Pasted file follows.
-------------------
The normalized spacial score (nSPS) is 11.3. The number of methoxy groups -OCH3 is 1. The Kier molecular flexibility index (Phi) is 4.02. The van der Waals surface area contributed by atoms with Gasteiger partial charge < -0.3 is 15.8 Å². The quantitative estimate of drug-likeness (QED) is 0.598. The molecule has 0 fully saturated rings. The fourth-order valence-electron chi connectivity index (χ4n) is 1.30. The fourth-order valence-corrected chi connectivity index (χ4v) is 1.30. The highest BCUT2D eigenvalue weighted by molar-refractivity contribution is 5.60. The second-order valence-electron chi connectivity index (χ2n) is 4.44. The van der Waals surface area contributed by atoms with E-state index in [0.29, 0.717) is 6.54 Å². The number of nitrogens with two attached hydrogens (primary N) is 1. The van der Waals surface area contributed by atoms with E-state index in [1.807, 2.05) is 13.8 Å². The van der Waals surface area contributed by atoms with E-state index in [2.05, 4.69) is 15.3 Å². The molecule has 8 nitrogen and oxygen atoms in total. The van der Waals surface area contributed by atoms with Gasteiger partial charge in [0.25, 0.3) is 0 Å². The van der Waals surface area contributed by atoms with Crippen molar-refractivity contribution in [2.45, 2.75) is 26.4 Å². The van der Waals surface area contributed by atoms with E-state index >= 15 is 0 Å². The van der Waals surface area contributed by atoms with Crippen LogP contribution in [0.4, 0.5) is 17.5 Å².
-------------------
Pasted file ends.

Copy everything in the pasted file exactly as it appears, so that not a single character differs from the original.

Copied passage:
The normalized spacial score (nSPS) is 11.3. The number of methoxy groups -OCH3 is 1. The Kier molecular flexibility index (Phi) is 4.02. The van der Waals surface area contributed by atoms with Gasteiger partial charge < -0.3 is 15.8 Å². The quantitative estimate of drug-likeness (QED) is 0.598. The molecule has 0 fully saturated rings. The fourth-order valence-electron chi connectivity index (χ4n) is 1.30. The fourth-order valence-corrected chi connectivity index (χ4v) is 1.30. The highest BCUT2D eigenvalue weighted by molar-refractivity contribution is 5.60. The second-order valence-electron chi connectivity index (χ2n) is 4.44. The van der Waals surface area contributed by atoms with E-state index in [0.29, 0.717) is 6.54 Å². The number of nitrogens with two attached hydrogens (primary N) is 1. The van der Waals surface area contributed by atoms with E-state index in [1.807, 2.05) is 13.8 Å². The van der Waals surface area contributed by atoms with E-state index in [2.05, 4.69) is 15.3 Å². The molecule has 8 nitrogen and oxygen atoms in total. The van der Waals surface area contributed by atoms with Gasteiger partial charge in [0.25, 0.3) is 0 Å². The van der Waals surface area contributed by atoms with Crippen molar-refractivity contribution in [2.45, 2.75) is 26.4 Å². The van der Waals surface area contributed by atoms with E-state index >= 15 is 0 Å². The van der Waals surface area contributed by atoms with Crippen LogP contribution in [0.4, 0.5) is 17.5 Å².